Oplan Tokhang: The Philippines’ War on Drugs

Oplan Tokhang: The Philippines’ War on Drugs

Earlier this year, Rodrigo Duterte, the President of the Philippines decided to relaunch the anti-drug campaign known as “Oplan Tokhang”. The controversial anti-drug campaign is maintained by Duterte as his top priority since his leadership two years ago.[1] Since his 2016 presidential campaign, Duterte has vowed to kill every drug dealer and user in the country, and subsequently eradicate the use of illegal drugs within the Philippines.[2] His unrelenting and brash approach towards social and economic problems within the country has garnered heavy support within the Philippines, leading him to win a landslide majority within the Senate as President, which makes his proposed policies much easier to be rolled out.[3]

The country’s drug war has already invited continuous criticism by human rights organisations against President Duterte. In fact, the ethical issues of Duterte’s task force and their excessively violent method of executing individuals for the suspected drug trade halted the anti-drug campaign twice in two years.[1]

Despite that, the leader still maintains overwhelming support from his voters, mostly residing in metropolitan cities. A large proportion of these people are not directly affected by his drug policies and are satisfied by the increased sense of security residing within the suburbs of Manila and Cebu, places where crime and drug trade used to run rampant without Duterte’s aggressive drug policies.[2]

Duterte’s approach to suspected drug trade may be excessively ruthless, but examinations from an economic perspective reveal the actual implications of the war on drugs and show that his policies could negatively affect his supporters as well.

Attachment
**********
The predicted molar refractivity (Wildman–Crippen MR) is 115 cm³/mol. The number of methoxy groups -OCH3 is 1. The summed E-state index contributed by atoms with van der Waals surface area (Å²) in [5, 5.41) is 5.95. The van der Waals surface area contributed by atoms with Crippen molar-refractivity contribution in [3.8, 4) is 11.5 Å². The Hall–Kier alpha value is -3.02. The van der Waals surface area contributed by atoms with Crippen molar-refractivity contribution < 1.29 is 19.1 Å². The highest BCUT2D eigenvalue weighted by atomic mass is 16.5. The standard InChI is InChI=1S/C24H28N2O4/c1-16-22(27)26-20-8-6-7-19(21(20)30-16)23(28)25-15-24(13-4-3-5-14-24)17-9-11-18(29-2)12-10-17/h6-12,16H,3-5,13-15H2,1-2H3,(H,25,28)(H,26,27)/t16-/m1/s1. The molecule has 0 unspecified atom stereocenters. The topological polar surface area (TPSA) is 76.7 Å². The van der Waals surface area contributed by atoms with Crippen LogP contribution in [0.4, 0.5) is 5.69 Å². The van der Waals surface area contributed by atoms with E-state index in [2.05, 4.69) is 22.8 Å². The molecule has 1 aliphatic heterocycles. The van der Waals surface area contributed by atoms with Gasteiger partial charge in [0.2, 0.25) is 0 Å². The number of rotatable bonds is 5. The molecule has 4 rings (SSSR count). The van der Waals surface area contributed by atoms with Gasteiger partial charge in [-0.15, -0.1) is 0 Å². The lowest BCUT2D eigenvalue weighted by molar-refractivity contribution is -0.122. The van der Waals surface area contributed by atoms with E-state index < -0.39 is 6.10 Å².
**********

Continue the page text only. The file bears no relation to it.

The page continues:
Drug supply

Take, for instance, the demand for methamphetamine (crystal meth) by drug users in the Philippines. Most Filipino users of this drug are young men living below the poverty line. These men work long hours in low-skilled labour vital for the rapid development of the infrastructure of the Philippines. Most of them spend their money on their addiction to the drug, as the psychoactive effects of methamphetamine allow them to continue working under highly stressful conditions, especially considering how much food they can afford.[4]

Duterte’s drug interdiction aims to remove every individual involved in the drug trade, with a focus on producers and dealers.[2] Through economic intuition, Duterte’s policies would decrease the supply of methamphetamine and hence drive prices up. However, with the nature of addiction, people are not likely to respond to a rise in the price of drugs as much as they would with any other good. The price elasticity of demand for methamphetamine would be relatively inelastic, in which the quantity demanded of the drug changes at a slower rate compared to the change in price. This could result in an increase in total drug revenue for suppliers. This could lead to the surviving suppliers to experience increased welfare and be more capable to commit and conceal more drug-related offenses, mitigating Duterte’s efforts to eradicate illegal drug trade.

Figure 1.1: Supply-demand diagram detailing the effect of decreased drug supply and total revenue received by drug suppliers.


War on the poor and drug demand